Belmar on Wednesday morning, aside from the sun, looked eerily similar to itself from the previous day.
Borough streets remain flooded from Ocean Avenue to nearly Main Street in most parts.
The two lakes in town that doubled or tripled in size to cover more than half of town during the storm were being pumped into the ocean, Mayor Matt Doherty said.
And much larger pumps from a company in Michigan -- the same ones used after Hurricane Katrina in New Orleans -- are expected to arrive by Friday, Doherty said. The three 18-inch high speed pumps each can shoot 24,000 gallons of water per minute, he said.
(Also on Patch: Photos of Hurricane Sandy's damage in Belmar)
The Water Rescue team has stopped pulling residents from their homes, but remains on stand-by, Doherty said.
Residents, however, do remain stranded and the borough has been coordinating with family members to get them out safely, he said.
Every intersection along Main Street is a free-for-all with as traffic signals have gone black, but somehow motorists have been able to mange themselves through the anarchy.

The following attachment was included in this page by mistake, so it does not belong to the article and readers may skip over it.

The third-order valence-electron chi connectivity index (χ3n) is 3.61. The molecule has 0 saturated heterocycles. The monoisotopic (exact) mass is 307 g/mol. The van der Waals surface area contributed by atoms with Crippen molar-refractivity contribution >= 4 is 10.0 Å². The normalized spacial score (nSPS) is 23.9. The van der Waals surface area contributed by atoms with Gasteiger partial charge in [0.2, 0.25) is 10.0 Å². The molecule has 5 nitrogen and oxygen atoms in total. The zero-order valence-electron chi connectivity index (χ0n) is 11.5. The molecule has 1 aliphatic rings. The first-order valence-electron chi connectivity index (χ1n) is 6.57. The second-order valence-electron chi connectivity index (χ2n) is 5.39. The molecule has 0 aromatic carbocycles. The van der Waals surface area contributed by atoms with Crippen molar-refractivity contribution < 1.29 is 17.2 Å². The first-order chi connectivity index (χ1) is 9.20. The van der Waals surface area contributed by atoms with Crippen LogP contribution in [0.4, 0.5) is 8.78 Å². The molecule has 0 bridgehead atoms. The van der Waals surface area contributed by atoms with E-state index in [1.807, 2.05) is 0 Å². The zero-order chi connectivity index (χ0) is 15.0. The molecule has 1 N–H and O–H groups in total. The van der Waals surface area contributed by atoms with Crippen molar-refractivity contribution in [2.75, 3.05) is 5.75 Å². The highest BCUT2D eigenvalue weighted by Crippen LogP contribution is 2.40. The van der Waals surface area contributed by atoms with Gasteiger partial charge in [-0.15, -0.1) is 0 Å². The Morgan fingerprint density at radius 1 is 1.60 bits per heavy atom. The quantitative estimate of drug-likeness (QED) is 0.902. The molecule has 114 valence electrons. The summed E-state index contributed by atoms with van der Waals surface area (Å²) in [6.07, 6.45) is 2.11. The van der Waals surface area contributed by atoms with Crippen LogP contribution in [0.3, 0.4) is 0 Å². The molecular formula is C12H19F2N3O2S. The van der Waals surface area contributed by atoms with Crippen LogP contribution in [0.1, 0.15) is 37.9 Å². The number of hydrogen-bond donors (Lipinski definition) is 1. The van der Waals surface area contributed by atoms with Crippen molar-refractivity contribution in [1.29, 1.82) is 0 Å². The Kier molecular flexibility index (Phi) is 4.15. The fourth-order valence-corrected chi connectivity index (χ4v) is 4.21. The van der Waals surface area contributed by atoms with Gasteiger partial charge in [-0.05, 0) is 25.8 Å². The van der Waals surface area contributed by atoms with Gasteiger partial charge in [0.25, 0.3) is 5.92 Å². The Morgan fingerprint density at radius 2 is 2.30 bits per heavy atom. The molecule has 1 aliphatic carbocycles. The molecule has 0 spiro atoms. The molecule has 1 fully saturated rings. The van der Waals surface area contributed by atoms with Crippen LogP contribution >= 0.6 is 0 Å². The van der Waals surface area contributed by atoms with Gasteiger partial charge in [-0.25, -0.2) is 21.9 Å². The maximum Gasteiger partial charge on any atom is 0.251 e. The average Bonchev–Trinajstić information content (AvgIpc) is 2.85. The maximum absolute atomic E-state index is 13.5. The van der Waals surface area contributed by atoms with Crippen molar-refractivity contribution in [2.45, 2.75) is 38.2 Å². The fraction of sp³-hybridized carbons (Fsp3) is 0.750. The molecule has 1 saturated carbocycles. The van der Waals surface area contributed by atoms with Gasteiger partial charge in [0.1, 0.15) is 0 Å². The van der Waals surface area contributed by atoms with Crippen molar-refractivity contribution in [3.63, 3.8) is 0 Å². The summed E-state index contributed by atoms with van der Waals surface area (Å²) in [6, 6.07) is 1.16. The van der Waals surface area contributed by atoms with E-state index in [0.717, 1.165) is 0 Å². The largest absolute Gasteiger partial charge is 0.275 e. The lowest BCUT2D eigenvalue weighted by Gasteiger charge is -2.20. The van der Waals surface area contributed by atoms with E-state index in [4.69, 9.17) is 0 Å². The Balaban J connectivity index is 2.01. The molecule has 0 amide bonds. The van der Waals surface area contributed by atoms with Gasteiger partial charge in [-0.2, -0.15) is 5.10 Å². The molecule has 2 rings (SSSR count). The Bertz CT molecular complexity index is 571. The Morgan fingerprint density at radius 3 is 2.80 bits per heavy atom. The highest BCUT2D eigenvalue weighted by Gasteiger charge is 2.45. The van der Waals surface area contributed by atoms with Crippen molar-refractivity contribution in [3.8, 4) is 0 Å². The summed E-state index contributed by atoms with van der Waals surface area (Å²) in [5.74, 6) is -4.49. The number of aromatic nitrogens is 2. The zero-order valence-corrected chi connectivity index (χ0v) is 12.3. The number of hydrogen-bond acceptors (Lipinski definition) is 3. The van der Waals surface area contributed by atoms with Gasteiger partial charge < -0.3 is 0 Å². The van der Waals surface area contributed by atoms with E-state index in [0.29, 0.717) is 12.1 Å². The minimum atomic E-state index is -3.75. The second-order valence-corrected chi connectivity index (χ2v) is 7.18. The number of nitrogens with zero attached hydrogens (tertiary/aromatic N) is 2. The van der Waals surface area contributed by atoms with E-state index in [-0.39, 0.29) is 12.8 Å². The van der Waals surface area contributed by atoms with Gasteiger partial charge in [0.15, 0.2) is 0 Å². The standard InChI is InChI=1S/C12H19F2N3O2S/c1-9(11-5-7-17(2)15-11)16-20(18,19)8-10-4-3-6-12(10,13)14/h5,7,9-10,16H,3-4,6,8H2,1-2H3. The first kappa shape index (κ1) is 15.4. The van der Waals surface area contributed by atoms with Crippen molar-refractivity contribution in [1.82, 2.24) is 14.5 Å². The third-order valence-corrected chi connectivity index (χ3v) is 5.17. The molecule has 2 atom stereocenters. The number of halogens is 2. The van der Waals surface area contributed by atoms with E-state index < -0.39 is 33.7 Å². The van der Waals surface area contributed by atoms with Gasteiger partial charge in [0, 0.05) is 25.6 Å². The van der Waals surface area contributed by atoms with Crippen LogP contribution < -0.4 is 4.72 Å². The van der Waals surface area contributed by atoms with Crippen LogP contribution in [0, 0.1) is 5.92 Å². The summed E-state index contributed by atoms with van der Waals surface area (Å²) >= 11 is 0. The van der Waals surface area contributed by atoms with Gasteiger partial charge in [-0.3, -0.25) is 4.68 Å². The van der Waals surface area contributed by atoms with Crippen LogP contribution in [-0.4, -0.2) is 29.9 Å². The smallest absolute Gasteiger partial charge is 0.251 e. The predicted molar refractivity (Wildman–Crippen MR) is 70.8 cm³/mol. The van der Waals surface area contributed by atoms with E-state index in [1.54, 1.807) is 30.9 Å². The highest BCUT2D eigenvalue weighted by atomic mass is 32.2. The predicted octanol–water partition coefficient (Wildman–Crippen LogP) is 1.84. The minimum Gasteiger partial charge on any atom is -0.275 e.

Doherty said officials were in ongoing contact with JCP&L, but it seems the area will be without power for at least 7-10 days.
The only emergency vehicles on Main Street are the ones heading somewhere else presumably, and rightfully, more important.
Reports have indicated that the Army Corps of Engineers would fly over the area sometime Wednesday to survey the damage. The governor is expected to call for their aid during the recovery effort.
Doherty said that without help from the federal and state levels, the borough could not afford the cleanup.
The mayor said Belmar's top priority Wednesday was to get the water out of town. Crews and 11 large machines are also beginning to pick up debris from the boardwalk on Ocean Avenue.
The beach area, unlike Tuesday, is now off limits to any sight seeing, Doherty said.
State police were assisting local efforts to clear the area, he said.
Doherty said his goal was to get the boardwalk repaired in time for summer.
The borough is also asking for donations for the cleanup efforts on its website.